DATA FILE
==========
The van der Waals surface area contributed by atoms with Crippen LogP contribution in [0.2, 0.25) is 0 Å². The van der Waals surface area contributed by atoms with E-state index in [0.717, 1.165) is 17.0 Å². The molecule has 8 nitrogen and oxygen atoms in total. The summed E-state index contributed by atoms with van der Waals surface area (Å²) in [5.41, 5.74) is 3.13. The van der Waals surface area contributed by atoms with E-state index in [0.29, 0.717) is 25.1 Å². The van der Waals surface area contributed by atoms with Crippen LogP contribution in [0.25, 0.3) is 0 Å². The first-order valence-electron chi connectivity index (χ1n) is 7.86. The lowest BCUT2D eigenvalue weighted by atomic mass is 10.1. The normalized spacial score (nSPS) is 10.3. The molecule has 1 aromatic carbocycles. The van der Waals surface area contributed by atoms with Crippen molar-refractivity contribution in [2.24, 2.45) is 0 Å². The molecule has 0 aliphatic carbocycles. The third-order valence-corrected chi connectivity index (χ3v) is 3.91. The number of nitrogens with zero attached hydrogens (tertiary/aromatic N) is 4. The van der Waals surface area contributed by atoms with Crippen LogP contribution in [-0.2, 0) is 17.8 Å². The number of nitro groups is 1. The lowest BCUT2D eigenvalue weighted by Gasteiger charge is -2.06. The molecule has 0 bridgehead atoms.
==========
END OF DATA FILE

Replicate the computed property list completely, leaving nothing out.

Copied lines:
The van der Waals surface area contributed by atoms with Crippen LogP contribution in [0.2, 0.25) is 0 Å². The van der Waals surface area contributed by atoms with E-state index in [0.717, 1.165) is 17.0 Å². The molecule has 8 nitrogen and oxygen atoms in total. The summed E-state index contributed by atoms with van der Waals surface area (Å²) in [5.41, 5.74) is 3.13. The van der Waals surface area contributed by atoms with E-state index in [0.29, 0.717) is 25.1 Å². The van der Waals surface area contributed by atoms with Crippen LogP contribution in [0.25, 0.3) is 0 Å². The first-order valence-electron chi connectivity index (χ1n) is 7.86. The lowest BCUT2D eigenvalue weighted by atomic mass is 10.1. The normalized spacial score (nSPS) is 10.3. The molecule has 1 aromatic carbocycles. The van der Waals surface area contributed by atoms with Crippen molar-refractivity contribution in [2.24, 2.45) is 0 Å². The molecule has 0 aliphatic carbocycles. The third-order valence-corrected chi connectivity index (χ3v) is 3.91. The number of nitrogens with zero attached hydrogens (tertiary/aromatic N) is 4. The van der Waals surface area contributed by atoms with Crippen LogP contribution in [-0.2, 0) is 17.8 Å². The number of nitro groups is 1. The lowest BCUT2D eigenvalue weighted by Gasteiger charge is -2.06. The molecule has 0 bridgehead atoms.